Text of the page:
Labour looks to replace Council Tax with a Land Value Tax

Party to launch a review into tax backed by many economists due to its efficiency

Click to follow
Indy Politics

Labour is to examine proposals for a Land Value Tax (LVT) as a possible replacement for council tax and business rates, the party’s manifesto says.

Land value taxes are paid by landowners on the unimproved rental value of their land. They are recommended by many economists – ranging from Adam Smith to the Institute for Fiscal Studies –  because they are considered to be economically efficient.

Land ownership is highly concentrated in Britain, with 432 people owning half of all private rural land. One man, the Duke of Westminster, owns 133,199 acres, including 300 acres in central London.

As a result, a move to LVT could see a dramatic shift in property taxation towards wealthy property barons, with most people getting a cut. 

The Independent understands that the party are also interested in LVT as a means of encouraging developers to bring vacant or undeveloped land into use to address Britain’s housing crisis.

Taxing land does not discourage any desirable activity – such as work – and increases in its value accrue through not effort of the owner. 

Land is also in fixed supply, meaning taxing is does not make it more scarce. It is almost impossible to avoid such taxes, which are also thought to be difficult to pass on to tenants.

The Labour manifesto says: “We will initiate a review into reforming council tax and business rates and consider new options such as a land value tax, to ensure local government has sustainable funding for the long term.”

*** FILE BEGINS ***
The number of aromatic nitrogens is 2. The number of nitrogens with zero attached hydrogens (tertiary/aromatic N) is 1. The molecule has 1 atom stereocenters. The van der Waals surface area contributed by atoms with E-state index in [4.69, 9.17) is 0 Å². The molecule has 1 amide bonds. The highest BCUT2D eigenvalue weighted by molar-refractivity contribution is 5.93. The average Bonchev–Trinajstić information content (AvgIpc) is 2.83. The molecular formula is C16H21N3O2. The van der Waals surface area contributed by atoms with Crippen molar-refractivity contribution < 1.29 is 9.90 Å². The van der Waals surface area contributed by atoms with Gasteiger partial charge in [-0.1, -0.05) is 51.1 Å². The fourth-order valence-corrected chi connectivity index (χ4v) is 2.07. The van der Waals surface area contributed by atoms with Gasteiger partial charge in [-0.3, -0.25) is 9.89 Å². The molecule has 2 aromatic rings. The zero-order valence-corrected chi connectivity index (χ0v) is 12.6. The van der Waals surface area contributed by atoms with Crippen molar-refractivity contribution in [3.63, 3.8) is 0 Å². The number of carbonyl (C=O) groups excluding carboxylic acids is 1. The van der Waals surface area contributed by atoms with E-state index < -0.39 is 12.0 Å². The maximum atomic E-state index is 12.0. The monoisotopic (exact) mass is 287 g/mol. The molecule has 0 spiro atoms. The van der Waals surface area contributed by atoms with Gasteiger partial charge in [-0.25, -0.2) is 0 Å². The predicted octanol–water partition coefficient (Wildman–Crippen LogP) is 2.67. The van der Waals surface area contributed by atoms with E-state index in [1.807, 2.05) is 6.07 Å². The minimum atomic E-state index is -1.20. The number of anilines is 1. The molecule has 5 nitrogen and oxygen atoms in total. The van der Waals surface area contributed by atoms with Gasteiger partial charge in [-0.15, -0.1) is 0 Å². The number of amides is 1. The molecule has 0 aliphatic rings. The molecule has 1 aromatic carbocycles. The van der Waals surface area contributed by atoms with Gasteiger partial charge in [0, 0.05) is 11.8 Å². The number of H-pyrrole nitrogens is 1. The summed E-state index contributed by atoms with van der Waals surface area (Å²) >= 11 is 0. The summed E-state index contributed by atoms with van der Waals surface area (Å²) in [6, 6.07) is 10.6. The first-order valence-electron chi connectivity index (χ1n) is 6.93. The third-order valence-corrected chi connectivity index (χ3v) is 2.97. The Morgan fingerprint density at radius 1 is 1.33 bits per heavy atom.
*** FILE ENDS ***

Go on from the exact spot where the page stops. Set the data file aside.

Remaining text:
South Kensington - the lowdown
Large part of Central London are owned by a small number of people and institutions (DANIEL LYNCH)

Dave Wetzel, president of the Labour Land Campaign, said: “This is an example of Jeremy Corbyn's Labour Party not only listening to us but also other economists across the political spectrum such as the Institute of Economic Affairs, The Adam Smith Institute and the Institute for Fiscal Studies that have all advocated Land Value Tax.

“If Land Value Tax were to replace business rates all productive businesses would benefit, land speculators keeping homes and premises empty would transfer their wealth to productive investments that create jobs and house builders would release their land banks for building new homes at reasonable prices.”

In 2011 the respected think-tank the Institute for Fiscal Studies backed scrapping business rates and replacing it with a Land Value Tax. 

“We are proposing to abolish the current system of business rates and replace it with a system of land value taxation, thereby replacing one of the more distortionary taxes in the current system with a neutral and efficient tax,” the institute’s Mirrlees Review said.

“Business rates are not a good tax – they discriminate between different sorts of business and disincentivise development of business property.”

In the most recent parliament Green MP Caroline Lucas brought forward a bill calling for a commission to look at replacing local government taxes with LVT.